Credit specialist Cairn Capital has announced the closure of
its Cairn Subordinated Financials Fund after just over two
years, having notched up returns of 65% and a very strong
The redemption of all the shares in the fund took place on
31 December and all the proceeds have been returned to
investors - two thirds of whom have chosen to reinvest in other
Cairn Capital products, according to the firm.
The fund generated a net return of 64.92% from its launch in
October 2011 to the end of December 2013, giving an annualised
return of 25.89% on an annualised weekly volatility over the
life of the fund of just 7.33%.
"We have managed dedicated legacy subordinated financials
mandates since 2009 and launched the fund in October 2011 at
the height of the systemic crisis, when we saw deep value even
though others were exiting," said senior portfolio manager
"Performance beat our expectations and we no longer believe
the strategy can continue to produce these types of returns.
The opportunity set in subordinated financials is narrower now
and better suited to higher conviction, more focused
positioning or as part of a broader credit strategy."
Andrew Jackson, Cairn's chief investment officer, added:
"Investors in the fund have enjoyed strong returns and now that
the value to support a dedicated fund has passed we feel it is
appropriate to return investors' capital."
He added: "Subordinated financials continues to be a very
active asset class for Cairn Capital, but more effectively
pursued as part of broader mandates. We are particularly
pleased that to date 68% of the capital previously in dedicated
subordinated financials strategies has subsequently been or is
expected to be re-invested with Cairn Capital - primarily in
broader, multi-credit asset class strategies."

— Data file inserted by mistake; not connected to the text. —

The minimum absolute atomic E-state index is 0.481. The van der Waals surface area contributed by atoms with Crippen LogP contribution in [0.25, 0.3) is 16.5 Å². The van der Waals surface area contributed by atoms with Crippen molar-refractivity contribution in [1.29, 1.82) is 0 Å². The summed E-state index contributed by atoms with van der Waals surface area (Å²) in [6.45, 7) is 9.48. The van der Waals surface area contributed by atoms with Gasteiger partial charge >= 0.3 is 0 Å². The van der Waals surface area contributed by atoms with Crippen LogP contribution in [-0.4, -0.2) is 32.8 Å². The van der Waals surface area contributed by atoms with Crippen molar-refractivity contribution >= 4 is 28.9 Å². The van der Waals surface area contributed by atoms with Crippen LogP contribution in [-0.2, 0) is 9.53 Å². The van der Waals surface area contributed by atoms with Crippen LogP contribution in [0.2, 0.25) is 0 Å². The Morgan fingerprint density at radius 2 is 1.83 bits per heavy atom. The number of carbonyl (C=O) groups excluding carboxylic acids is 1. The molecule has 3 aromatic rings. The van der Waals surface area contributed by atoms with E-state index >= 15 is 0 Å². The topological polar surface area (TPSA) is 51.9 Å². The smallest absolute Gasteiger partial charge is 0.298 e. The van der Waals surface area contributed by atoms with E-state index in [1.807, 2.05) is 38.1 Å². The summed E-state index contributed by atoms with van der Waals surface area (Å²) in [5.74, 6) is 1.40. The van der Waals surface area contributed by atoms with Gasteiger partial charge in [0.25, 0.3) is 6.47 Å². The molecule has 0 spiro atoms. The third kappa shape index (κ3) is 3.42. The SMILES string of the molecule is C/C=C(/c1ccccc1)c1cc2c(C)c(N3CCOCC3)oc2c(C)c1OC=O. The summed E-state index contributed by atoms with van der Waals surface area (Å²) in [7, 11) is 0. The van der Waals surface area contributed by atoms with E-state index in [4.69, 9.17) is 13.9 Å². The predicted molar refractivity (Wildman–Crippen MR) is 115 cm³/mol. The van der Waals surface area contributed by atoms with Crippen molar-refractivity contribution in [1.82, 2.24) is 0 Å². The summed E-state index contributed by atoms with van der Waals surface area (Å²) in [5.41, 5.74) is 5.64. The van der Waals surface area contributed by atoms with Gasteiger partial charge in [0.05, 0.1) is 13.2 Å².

Along with the redemption of the fund, Cairn has also
returned or reallocated capital in all dedicated legacy
subordinated financials mandates managed by the firm. These
segregated mandates, which had been in operation since
mid-2009, generated returns in excess of 110%. The firm said
that over £278 million of investor capital has been
returned or reallocated.
"Cairn Capital sees attractive value in only a limited
number of subordinated financials bonds on both an absolute and
relative basis which no longer supports a thematic long-biased
fund," the firm said in a statement.
"Instead, Cairn feels that those narrower opportunities can
be better exploited in a broader corporate high yield and
crossover strategy which can extract alpha from the remaining
opportunities in subordinated financials as well as in other
London-based Cairn is a credit asset management and advisory
firm that was set up in 2004. It provides a full-service credit
asset management, advisory and securities restructuring
platform with a particular focus on the European credit
markets. Its discretionary assets under management as at 31
November 2013 were $3.34 billion.
The firm launched the Subordinated Financials Fund in 2011
to exploit the significant price dislocation of legacy
subordinated debt issued by financial institutions as a result
of heightened sovereign debt concerns and the perceived poor
capital and liquidity position of European banks.
From the outset the fund was expected to have a limited
lifetime, targeting a return of at least 25% over the first
year and annualised double-digit returns thereafter. However,
returns were fuelled as strong central bank liquidity support,
reduced sovereign concerns and positive steps by banks to
strengthen their capital ratios and reduce leverage all
contributed to lower risk premia - pushing up the prices of
legacy subordinated debt.
As a result, the firm said, the deep value that Cairn had
identified at the time of the fund's launch - affording the
opportunity to generate significant alpha in a market
characterised by distress and volatility - had been extracted
in a shorter time period than originally envisaged, although it
added that the opportunistic nature of the strategy and the
finite timescale for its execution had been clearly identified
at the fund's inception.